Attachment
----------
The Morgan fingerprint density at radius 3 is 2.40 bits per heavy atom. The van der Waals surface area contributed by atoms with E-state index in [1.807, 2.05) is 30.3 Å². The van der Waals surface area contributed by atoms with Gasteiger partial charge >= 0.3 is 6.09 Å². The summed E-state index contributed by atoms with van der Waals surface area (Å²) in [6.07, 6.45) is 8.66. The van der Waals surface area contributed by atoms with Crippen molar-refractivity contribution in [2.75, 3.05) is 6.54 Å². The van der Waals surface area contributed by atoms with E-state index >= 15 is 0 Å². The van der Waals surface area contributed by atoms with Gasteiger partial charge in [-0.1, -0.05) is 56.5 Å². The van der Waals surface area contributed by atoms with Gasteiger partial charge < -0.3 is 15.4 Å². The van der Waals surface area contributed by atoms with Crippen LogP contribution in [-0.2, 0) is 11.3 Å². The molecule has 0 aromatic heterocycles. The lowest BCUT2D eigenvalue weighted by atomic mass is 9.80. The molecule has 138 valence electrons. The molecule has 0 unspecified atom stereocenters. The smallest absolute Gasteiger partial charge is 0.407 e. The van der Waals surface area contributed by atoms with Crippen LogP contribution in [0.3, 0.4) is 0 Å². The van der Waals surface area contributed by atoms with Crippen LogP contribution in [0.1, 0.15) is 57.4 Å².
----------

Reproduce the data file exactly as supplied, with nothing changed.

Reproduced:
The Morgan fingerprint density at radius 3 is 2.40 bits per heavy atom. The van der Waals surface area contributed by atoms with E-state index in [1.807, 2.05) is 30.3 Å². The van der Waals surface area contributed by atoms with Gasteiger partial charge >= 0.3 is 6.09 Å². The summed E-state index contributed by atoms with van der Waals surface area (Å²) in [6.07, 6.45) is 8.66. The van der Waals surface area contributed by atoms with Crippen molar-refractivity contribution in [2.75, 3.05) is 6.54 Å². The van der Waals surface area contributed by atoms with E-state index >= 15 is 0 Å². The van der Waals surface area contributed by atoms with Gasteiger partial charge in [-0.1, -0.05) is 56.5 Å². The van der Waals surface area contributed by atoms with Gasteiger partial charge < -0.3 is 15.4 Å². The van der Waals surface area contributed by atoms with Crippen LogP contribution in [-0.2, 0) is 11.3 Å². The molecule has 0 aromatic heterocycles. The lowest BCUT2D eigenvalue weighted by atomic mass is 9.80. The molecule has 138 valence electrons. The molecule has 0 unspecified atom stereocenters. The smallest absolute Gasteiger partial charge is 0.407 e. The van der Waals surface area contributed by atoms with Crippen LogP contribution in [0.3, 0.4) is 0 Å². The van der Waals surface area contributed by atoms with Crippen LogP contribution in [0.1, 0.15) is 57.4 Å².